Medieval Total War II

Medieval Total War II battle shot

I’ve been a Total War addict ever since Shogun Total War. Medieval Total War was the first one I really played end to end, although I only played and completed one campaign (as the Italians) before Rome Total War came out. The improvements were so great that Rome Total War was just astounding. I never went back to Medieval I after that, but I’ve kept playing at Rome for the past two years and have completed campaigns under a few of the different factions.

But now Medieval Total War II is out (or Medieval II Total War, as it seems to insist on being called), and I couldn’t not buy it, could I?

What’s new?

The first thing is that it’s by no means the same step forward as Rome was. The interface is broadly similar, and generally the main workings of the game are the same. If you know Rome well then you’ll be able to pick up Medieval without too much trouble at all.

In fact, if you imagine mixing Rome and Medieval I together, that’s pretty much what Medieval II is. i.e. the high tech engine of Rome with the setting, and religious aspects, of the first Medieval game. There are other improvements over Rome Total War, though, especially when it comes to the in-battle graphics. It really does need some powerful hardware to look really good (which reminds me I must upgrade my graphics card). So far I’ve only played it with most of the settings on ‘low detail’ but the buildins, trees, and troops are all stunning, as the screenshot below should show.

Medieval Total War II seige buildup

There are a few other differences too. Battles seem more realistic, and all of the figures are much more lifelike. They’ve been rendered with small differences, rather than being rows of clones, and they also fight individually too. Cavalry especially seems even more realistic than Rome’s was, and that itself was a big step up from the moving breezeblock that was a legion of cataphracts in the original Medieval game.

More strategy

So you do need to think a bit more carefully about how you use some of your troops. It’s a bit more realistic, and not so much about working out what the internal rules of the game engine are.

On the strategy map level, the main addition is being able to build either castles or towns, but not both, in region. Each has different troop or trade generating buildings so you’ll need a mix, and the logistics of moving troops around can get quite involved… It does add a new level, though, although I’m really waiting for the day when regions disappear from the game altogether and you can build whatever you want wherever you want. Maybe next version.

More diplomacy

Diplomacy also seems a lot more complex. With the addition of religion things are always a bit more complicated as attacking a neighbouring Catholic state, for instance, may not be to the Pope’s favour. However, it’s come on a long way from the original Medieval, and there are also subtle differences from Rome too. The computer seems fairly willing to make alliances, and almost as willing to break them. Also, in Rome, you had the security that if you had a three way alliance and one party broke it then the other one would side with the aggrieved. That’s not necessarily the case in Medieval II, and it may turn out that your friends friend is not your friend… If that makes sense.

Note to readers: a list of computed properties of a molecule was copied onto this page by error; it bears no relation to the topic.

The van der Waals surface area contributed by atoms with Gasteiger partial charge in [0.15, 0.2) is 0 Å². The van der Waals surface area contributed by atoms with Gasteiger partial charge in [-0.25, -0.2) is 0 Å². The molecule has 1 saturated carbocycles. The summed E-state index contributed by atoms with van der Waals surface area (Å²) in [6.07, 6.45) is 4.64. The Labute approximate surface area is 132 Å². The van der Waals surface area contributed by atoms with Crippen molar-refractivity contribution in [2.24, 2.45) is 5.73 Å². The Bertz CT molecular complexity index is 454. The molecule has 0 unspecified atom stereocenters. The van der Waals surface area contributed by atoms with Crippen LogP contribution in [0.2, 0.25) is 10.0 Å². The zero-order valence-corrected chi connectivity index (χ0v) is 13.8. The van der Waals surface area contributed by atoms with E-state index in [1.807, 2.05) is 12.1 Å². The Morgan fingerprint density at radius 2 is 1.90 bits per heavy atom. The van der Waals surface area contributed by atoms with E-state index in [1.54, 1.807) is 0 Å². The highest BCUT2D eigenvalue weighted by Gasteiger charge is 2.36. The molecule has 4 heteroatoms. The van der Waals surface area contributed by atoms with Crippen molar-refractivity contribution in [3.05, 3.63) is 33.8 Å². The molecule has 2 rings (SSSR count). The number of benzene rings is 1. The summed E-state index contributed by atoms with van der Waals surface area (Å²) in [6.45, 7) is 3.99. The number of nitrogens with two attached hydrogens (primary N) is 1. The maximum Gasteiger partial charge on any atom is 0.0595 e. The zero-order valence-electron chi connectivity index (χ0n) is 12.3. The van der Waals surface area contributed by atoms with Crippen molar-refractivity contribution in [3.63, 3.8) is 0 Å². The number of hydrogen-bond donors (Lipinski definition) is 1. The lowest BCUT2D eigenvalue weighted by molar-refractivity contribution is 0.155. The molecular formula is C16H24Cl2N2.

The computer also seems to be cleverer about how to use its armies on the large map. If it’s ready to attack and then it sees you massing forces ready to defend, it leaves. To tempt someone into a rash attack you have to do something quite sneaky and keep your reserve troops hidden somewhere.

Game map

The map area is very much the same as Rome, although slightly extended. As the number of agent types has grown to include princesses, merchants, diplomats, spies and priests, so you find yourself roaming into different areas for different reasons. Generally, this game seems a lot harder than any of the others, and a lot more realistic for it.

Nice buildings

Oh, and early in the game it’s worth attacking a really big castle just for the pleasure of sitting there and looking at it. (Then reload and do something sensible.) Seiges, much improved in Rome, are a step forward again here. They really do look amazing, and whats more work much more realistically. The rendered shot of a cityscape (below) should give you some idea.

Medieval Total War II city view

Good enough?

So is it a step forward enough from Rome Total War? I think so, and although a number of the reviews I’ve read don’t seem to credit it with being the improvement that it is. It’s easy to see the greater detail in rendering as just the march of time and technology making things look more impressive, but the artificial intelligence just seems to be better all round, and the subtleties of the game have really been given more depth.


Bad points

  • a few technical glitches on the battle map that need patching
  • needs a fast computer to play
  • the interface isn’t always great

Good points

  • excellent graphics
  • a good mix of strategy and battling
  • more challenging computer run opponents
  • more depth of gameplay than you need to keep occupied for another two years (by which time they’ll hopefully have regenerated Shogun Total War, by which time they better get good at rendering blood)

Buy Medieval II Total War

Medieval II Total War review on IGN

Lots of review snippets

Medieval, Total War

progress review
Medieval Total War, Italian tips
Rome, Total War

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